Stopped Running and Started Rucking

Timnterra

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I have a yearly cycle of weight gain and loss. I usually lose about 10 lbs in the summer and gain 15 in the winter... I noticed this year, as I started my yearly summer running/ weight loss, that I have lower back pain during and after running that I’ve never had before. I enjoy running and usually get in 3-5 runs a week during the summer months. This year is different, I wake up in pain dreading the feeling of my feet hitting the floor and the inevitable pain that will go with it. I decided this week to try something different to get in better shape this summer. I put on a ruck sack and headed out for about an hour and a half. To my surprise I felt like I had a good workout even though the perceived effect was lower. Best of all is my back didn’t hurt afterwards. Three days in a row now, I’ve done at least 6 Miles a day with the ruck. I’m feeling much better overall than I was while running. I think this is going to be my new go to cardio.
 

imyourhuckleberry

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Rucking is a great way to workout, I should know, did that for almost 21 years in the army, If your back allows it after a couple of weeks increase your weight of the rucksack in 5 or 10 lbs increments, this keeps the body working harder. Unlike an engine that will break if its capabilities are surpassed, the body will adapt and adjust to the conditions you put it in.
 

Timnterra

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If your back allows it after a couple of weeks increase your weight of the rucksack in 5 or 10 lbs increments, this keeps the body working harder.
On my third ruck workout (this morning) I noticed that about half way in, I didn’t feel the ruck anymore. I decided that I needed to add some more weight. Im going to start by adding 5 lbs and make it my goal to add 5 each week.
 

Beardeddeer91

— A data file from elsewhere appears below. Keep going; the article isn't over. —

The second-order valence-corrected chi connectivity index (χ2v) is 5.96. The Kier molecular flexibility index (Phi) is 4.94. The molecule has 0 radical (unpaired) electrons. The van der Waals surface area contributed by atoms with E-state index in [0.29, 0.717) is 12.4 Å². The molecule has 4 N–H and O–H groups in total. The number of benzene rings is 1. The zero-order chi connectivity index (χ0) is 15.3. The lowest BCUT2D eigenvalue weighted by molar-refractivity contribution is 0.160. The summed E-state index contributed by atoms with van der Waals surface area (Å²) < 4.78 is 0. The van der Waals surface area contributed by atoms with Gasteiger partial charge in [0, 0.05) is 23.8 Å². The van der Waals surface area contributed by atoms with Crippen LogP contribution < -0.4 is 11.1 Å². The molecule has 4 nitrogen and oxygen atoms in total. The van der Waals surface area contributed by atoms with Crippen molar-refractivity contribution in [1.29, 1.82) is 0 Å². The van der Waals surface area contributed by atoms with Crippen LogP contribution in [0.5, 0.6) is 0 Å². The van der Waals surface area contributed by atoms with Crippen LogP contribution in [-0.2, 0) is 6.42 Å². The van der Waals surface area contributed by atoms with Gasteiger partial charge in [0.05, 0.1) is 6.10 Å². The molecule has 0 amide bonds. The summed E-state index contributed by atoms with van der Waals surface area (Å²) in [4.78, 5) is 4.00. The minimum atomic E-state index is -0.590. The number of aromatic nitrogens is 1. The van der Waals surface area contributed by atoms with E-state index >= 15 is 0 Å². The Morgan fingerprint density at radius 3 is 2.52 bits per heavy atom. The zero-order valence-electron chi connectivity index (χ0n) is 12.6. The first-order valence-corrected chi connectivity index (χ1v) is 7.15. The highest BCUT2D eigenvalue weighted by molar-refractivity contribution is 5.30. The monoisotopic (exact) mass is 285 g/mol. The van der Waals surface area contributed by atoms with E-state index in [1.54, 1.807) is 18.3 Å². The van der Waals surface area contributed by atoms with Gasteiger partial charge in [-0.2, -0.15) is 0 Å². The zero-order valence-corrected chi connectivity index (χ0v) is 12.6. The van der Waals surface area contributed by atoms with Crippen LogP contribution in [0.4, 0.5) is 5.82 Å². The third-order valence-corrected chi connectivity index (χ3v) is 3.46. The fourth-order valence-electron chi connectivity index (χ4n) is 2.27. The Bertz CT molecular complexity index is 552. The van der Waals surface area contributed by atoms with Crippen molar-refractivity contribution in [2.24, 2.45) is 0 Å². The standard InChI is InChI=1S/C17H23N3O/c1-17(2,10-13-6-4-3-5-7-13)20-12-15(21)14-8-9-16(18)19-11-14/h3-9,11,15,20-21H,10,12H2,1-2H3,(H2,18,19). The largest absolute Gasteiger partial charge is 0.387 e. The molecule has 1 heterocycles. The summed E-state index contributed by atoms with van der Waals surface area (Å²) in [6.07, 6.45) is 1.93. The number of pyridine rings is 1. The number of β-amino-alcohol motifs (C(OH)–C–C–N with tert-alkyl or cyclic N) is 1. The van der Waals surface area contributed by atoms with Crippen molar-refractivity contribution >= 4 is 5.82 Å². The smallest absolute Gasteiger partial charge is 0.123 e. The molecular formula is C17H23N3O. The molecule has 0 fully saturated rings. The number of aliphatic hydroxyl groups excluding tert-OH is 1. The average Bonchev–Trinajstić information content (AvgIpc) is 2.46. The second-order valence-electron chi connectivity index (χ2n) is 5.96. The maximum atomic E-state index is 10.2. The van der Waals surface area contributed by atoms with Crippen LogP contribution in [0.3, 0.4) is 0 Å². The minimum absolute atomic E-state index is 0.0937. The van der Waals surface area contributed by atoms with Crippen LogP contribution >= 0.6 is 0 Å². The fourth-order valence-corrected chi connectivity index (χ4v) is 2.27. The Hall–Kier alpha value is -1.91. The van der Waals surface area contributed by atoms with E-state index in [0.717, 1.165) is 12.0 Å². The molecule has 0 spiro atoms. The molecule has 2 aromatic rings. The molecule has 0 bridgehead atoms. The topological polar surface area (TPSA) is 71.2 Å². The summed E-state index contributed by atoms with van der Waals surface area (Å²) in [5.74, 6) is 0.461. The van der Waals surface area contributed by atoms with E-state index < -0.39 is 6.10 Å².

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Pack workouts are my personal favorite to prepare for hunting season. During the off-season (now) i hike or use a step-master with a 40 pack on. I ramp up the weight until I reach about 60 lbs. It’s a great workout and works muscle groups much better and more realistically in regards to hunting than running/lifting alone.
 

BallisticsGuy

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qoreperformance.com order an iceplate and thank me later. The transition from running to rucking means your muscles may not feel tuckered but the increased weight is increased load and the ruck doesn't help heat escape your core so you might not notice when your core temp spikes. It's a BIG problem for me, I'm a sissy like that in my old age. Didn't used to be a problem and I can't even tell it's happening without a thermometer. I've been known to plain ol' drop from heat exhaustion 2 seconds after looking like there's not a problem in the world.
 

Timnterra

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qoreperformance.com order an iceplate and thank me later. The transition from running to rucking means your muscles may not feel tuckered but the increased weight is increased load and the ruck doesn't help heat escape your core so you might not notice when your core temp spikes. It's a BIG problem for me, I'm a sissy like that in my old age. Didn't used to be a problem and I can't even tell it's happening without a thermometer. I've been known to plain ol' drop from heat exhaustion 2 seconds after looking like there's not a problem in the world.
Thanks for the tip I will definitely look into them!
 

oldfortyfiveauto

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Make sure the bulk of your pack's weight is situated on your hip with a good pack frame. Otherwise you will be headed towards back problems down the road. Unfortunately my knees don't allow me this pleasure any more.
 

Mike 338

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Not sure about the weight loss but I find simple climbing or really any uphill activity (stairs or stadiums could work) with a day pack of moderate weight seems to build strength, endurance and your wind (depending upon pace) better than anything else I've tried. Everybody has their own ideas on what's best and generally speaking, what's best is something you'll actually do/maintain to the degree that it provides the results without injury. A brisk walk up a hill with a moderate amount of resistance, and perhaps just as or more importantly, the negative resistance downhill without lunging or using gravity as an aid, builds the type of strength and endurance that keeps you from getting sore when you are actually on the mountain. To much weight going downhill causes you to lunge rather than "resist" your momentum. Fatigue from weight going downhill and lunging also exposes you to injury because you grab more distance and speed with each step than what is prudent, which can cause a slip or slide. You never want a slip when training because that can contribute to a pulled muscle, tendon or twisted ankle and that can interfere with what your trying to accomplish which is simply enjoying your hunt without hurting and still being able to do what you need to do.